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Charitable Rollovers: There's Still Time

The 2010 Tax Relief Act extends a unique tax break for retirees with good intentions, letting you choose to have up to $100,000 transferred directly from an IRA to a qualified charity without paying any tax on the distribution. But the question remains: Should you do it? This technique, which has been dubbed a charitable rollover, remains a viable alternative for some, but you may have better options at your disposal.

Normally, if you donate cash to charity, you can deduct the full amount of your donation, within generous tax law limits. However, distributions from an IRA consisting of deductible contributions and earnings are taxed at ordinary income rates, currently as high as 35%. So if you withdraw $10,000 from an IRA and donate the full amount to charity, you may be able to deduct the full $10,000, but you're also taxed on the $10,000 distribution. It’s a wash for tax purposes.

Under this special provision, you can arrange to have funds in your IRA transferred directly to charity. You can’t deduct the gift as a charitable donation, but you’re not taxed on the distribution, either. Charitable rollovers are limited to those who’ve reached age 70½—and who thus must begin taking mandatory distributions from traditional IRAs—and the transfer can’t exceed $100,000 annually. The rule allowing such rollovers had expired after 2009, but it now has been retroactively reinstated to January 1, 2010 and extended through December 31, 2011. There’s still time for you to take advantage of the technique.

But is there really any difference between making this special transfer and taking a taxable distribution while getting credit for a deductible contribution? Either way, the money coming out of your IRA counts as part or all of your required minimum distribution from the account. But in some cases, a charitable rollover may provide an edge.
  • ·        Deductions for charitable donations are sometimes curtailed by limits based on your adjusted gross income (AGI). For instance, your annual charitable deduction can’t exceed 50% of your AGI, but a charitable rollover from an IRA is exempt from those limits. That could be important if you expect to report a low income in 2011.
  • ·        Because the charitable distribution is never realized as taxable income, your AGI will be lower, and that could help you clear tax law “floors” for medical expenses (7.5% of AGI); miscellaneous expenses (2% of AGI); or casualty losses (10% of AGI).
  • ·        If you’re carrying over charitable deductions from the previous year, because those deductions exceeded the limit for that tax year, you can receive the full benefit of the deductions this year. Otherwise, the regular charitable limits are applied before the carryover is allowed.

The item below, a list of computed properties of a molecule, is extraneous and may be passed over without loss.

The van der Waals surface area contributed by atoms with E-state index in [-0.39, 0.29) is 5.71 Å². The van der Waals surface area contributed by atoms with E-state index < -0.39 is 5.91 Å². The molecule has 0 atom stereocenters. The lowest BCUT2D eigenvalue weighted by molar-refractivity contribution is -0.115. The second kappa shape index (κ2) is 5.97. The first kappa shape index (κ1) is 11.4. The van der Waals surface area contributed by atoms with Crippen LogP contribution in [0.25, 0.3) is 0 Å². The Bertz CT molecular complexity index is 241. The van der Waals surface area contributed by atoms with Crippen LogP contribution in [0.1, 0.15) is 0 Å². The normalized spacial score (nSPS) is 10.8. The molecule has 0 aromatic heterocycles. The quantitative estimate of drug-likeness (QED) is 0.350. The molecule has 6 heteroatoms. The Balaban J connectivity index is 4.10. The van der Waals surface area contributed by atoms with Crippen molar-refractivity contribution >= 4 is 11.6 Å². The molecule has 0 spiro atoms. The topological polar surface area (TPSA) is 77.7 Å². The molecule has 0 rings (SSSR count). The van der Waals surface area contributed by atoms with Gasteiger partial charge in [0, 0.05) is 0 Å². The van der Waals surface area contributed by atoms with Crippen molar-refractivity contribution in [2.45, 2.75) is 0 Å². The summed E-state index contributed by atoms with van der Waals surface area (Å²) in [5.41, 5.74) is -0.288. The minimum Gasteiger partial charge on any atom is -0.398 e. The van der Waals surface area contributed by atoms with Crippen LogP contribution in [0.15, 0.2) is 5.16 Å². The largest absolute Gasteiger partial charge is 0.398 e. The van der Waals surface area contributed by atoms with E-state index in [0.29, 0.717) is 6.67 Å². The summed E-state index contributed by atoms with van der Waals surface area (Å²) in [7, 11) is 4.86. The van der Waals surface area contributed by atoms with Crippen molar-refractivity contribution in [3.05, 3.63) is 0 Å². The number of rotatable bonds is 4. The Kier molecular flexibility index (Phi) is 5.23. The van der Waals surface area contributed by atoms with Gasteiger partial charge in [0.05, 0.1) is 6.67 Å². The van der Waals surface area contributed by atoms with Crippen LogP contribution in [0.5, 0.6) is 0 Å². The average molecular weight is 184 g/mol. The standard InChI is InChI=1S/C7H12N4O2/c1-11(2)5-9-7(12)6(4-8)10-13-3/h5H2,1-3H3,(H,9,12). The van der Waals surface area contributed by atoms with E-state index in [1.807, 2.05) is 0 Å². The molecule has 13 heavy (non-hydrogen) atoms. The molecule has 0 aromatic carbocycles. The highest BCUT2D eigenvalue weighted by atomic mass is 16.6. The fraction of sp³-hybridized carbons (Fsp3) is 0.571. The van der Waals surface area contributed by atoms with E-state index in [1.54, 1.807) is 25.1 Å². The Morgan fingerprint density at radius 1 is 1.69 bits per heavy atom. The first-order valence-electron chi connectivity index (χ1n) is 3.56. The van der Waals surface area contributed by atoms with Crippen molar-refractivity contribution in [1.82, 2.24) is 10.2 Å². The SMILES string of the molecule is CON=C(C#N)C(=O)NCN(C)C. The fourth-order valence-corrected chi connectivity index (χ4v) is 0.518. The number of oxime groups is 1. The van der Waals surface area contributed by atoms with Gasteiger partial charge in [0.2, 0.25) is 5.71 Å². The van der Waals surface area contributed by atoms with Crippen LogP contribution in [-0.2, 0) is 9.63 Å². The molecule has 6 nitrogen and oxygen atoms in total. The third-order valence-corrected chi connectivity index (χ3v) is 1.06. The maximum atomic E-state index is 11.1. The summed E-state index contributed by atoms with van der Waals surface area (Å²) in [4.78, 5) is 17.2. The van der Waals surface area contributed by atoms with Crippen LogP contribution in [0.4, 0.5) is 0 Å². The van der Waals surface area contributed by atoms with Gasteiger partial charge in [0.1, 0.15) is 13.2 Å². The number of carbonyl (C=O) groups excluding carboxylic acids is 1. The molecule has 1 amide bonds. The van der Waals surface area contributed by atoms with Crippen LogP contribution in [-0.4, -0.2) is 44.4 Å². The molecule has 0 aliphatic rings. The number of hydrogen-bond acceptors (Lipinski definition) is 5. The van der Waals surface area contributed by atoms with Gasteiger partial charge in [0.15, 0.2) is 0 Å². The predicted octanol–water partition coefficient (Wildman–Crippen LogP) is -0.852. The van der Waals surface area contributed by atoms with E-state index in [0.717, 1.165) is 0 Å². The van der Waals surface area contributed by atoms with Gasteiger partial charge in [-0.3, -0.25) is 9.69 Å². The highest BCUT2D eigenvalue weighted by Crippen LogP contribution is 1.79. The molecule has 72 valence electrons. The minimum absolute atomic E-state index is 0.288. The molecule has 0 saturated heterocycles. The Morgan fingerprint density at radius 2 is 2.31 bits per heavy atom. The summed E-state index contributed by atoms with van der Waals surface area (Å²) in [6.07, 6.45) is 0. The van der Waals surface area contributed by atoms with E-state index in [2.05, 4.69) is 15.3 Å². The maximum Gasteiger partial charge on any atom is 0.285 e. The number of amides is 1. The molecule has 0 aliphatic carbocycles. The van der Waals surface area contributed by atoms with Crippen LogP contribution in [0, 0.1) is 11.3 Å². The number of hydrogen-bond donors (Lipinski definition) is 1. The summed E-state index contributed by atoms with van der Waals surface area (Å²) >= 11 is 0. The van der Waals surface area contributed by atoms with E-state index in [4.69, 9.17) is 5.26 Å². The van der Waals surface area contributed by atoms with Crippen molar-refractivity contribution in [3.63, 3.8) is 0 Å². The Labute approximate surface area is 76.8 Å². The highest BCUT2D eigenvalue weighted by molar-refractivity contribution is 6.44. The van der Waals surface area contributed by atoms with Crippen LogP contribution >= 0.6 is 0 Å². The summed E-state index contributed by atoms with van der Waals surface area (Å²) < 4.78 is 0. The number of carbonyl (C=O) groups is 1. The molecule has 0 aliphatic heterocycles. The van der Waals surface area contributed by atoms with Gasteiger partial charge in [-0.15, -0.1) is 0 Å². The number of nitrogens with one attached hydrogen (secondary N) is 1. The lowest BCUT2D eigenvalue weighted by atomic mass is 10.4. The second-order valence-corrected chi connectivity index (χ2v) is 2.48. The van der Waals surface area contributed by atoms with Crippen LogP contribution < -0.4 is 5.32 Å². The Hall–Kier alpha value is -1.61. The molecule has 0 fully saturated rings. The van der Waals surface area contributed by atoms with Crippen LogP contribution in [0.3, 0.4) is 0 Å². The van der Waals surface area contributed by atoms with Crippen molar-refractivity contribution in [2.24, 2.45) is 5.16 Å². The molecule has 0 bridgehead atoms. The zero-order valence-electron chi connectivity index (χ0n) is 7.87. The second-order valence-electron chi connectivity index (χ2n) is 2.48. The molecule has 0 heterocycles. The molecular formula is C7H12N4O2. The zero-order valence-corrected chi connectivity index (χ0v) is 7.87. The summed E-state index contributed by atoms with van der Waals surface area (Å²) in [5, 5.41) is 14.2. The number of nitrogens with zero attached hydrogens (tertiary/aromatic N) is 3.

• ·        An IRA withdrawal will often result in taxable income that could increase the tax on Social Security retirement benefits. Using the charitable rollover technique avoids this problem.

The charitable rollover technique isn’t limited to traditional IRAs. You can also transfer funds to charity from a Roth IRA, although because Roths don’t have mandatory distributions and withdrawals are generally tax free, it would usually be better to take money from a Roth IRA and then use the cash to make a deductible contribution.

To do a charitable rollover, the money coming from the IRA must otherwise qualify as a charitable donation. For example, if the deductible amount is reduced because you received a benefit or if the gift isn’t properly substantiated, this won’t work. Also, contributions have to be made directly by the trustee of your IRA to the designated charitable organization.

Because the 2010 Tax Relief Act wasn’t signed until December 17, 2010, Congress granted retirees a little leeway to take advantage of the extension for the 2010 tax year, allowing transfers that were completed by January 31, 2011 to qualify. Later charitable rollovers can still be used to reduce taxes for 2011.

But is making a charitable contribution from your IRA the best option? Alternatives, such as donating appreciated securities—and thus avoiding capital gains taxes—might be more cost-effective as a way to support philanthropic organizations. Here, as always, it makes sense to view your charitable contributions in the context of your overall financial situation. We can help you weigh all of the factors that could affect your decision.

This article was written by a professional financial journalist for Legend Financial Advisors, Inc. and is not intended as legal or investment advice.

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